Ivana Martinez



During my reporting for Voices of Utah, I spent most of my time covering the Glendale Community Learning Center. From one room to the next there was always something happening, whether English classes, cooking, learning lab or sewing. I was incredibly fortunate to cover this community, as it serves so many members within Glendale. It is a place for people to come to gather and learn. As I got further into my beat, I realized that the Glendale community functions like an ecosystem, every element steadily relies on one another to function.

Ivana MartinezWhen I attended International Women’s Day at Glendale Middle School, standing in the middle of the cafeteria I was reminded of why I chose journalism as my career path. At that moment, with women from all different walks of life circling, dancing and cheering around me — I remembered what a privilege it is to help tell someone’s story. To showcase the victories and the setbacks each individual faces in their lives and communities. To be granted access to write about individuals who aren’t typically seen in our local news media. As journalists, we have a responsibility to accurately represent our communities and that often includes showcasing the underrepresented, the people who don’t have voices.

I like to think that journalism and I chose each other. It wasn’t one-sided, it was a calling that I was always meant to be doing this work. As someone who once lived within the Glendale community as a child, returning to report on it as an adult it felt full circle. I always knew I was a storyteller. I’ve always been drawn to stories, people and voice. One of the most satisfying things about being a journalist is breaking barriers, talking to individuals I normally wouldn’t and understanding them on a deeper level. I had the honor of interviewing members within the Glendale community who work to help facilitate activities and events for the community. These women are the fabric of these institutions.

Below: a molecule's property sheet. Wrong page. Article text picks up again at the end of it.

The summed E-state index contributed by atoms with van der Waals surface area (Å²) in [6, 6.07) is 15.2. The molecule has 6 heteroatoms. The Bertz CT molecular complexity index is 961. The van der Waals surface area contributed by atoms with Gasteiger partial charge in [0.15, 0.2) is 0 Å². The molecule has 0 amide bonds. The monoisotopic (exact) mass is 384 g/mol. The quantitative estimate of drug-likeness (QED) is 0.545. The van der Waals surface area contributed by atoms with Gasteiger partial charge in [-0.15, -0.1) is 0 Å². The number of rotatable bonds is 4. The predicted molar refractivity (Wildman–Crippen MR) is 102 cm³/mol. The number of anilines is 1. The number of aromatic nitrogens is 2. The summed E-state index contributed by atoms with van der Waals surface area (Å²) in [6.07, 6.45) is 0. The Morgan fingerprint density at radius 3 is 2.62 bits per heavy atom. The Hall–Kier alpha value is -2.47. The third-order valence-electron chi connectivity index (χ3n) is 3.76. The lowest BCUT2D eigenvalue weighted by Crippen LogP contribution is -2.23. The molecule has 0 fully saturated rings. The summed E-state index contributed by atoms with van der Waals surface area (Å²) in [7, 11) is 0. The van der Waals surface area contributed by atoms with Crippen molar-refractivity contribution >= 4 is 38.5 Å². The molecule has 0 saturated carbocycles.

One of the disappointments that I had during the semester was having to change my final story because of the COVID-19 global pandemic. Due to public school shutting down, I wasn’t able to complete my final story on the implications busing has on students and families. However, it did allow me to talk to high school senior students about their experience during this time, which was refreshing.

I hope to continue to highlight and write about institutions, events, and issues that are as important as the Glendale community in the future. Service journalism has opened my eyes to all the different stories the news media are often missing out on. It is critical to listen for the stories with the quiet beginnings, the stories that are overlooked or are woven into issues surrounding underrepresented communities. It is important to keep writing.


My first introduction to journalism came at a young age when my father worked at the Fort Worth Star-Telegram. Each day he’d come home with a paper fresh off the press. My eager fingers would reach out and skim the black and white pages until the ink stained my fingers. Looking back, I think I always knew that I would end up in a career involving storytelling. It’s in my blood, my roots, my ancestors. Story is who I am, it’s who I’ve always been. When I realized how powerful the work I did as a high school journalist was, I knew this was the career for me. It invited all elements I loved — writing, photography, and voice.

At the University of Utah, I am a communication major with an emphasis in journalism. I am heading into my senior year. After I graduate in Spring 2021, I plan on continuing my journey in the journalism field and looking to tell hidden, relevant and important stories around my community.

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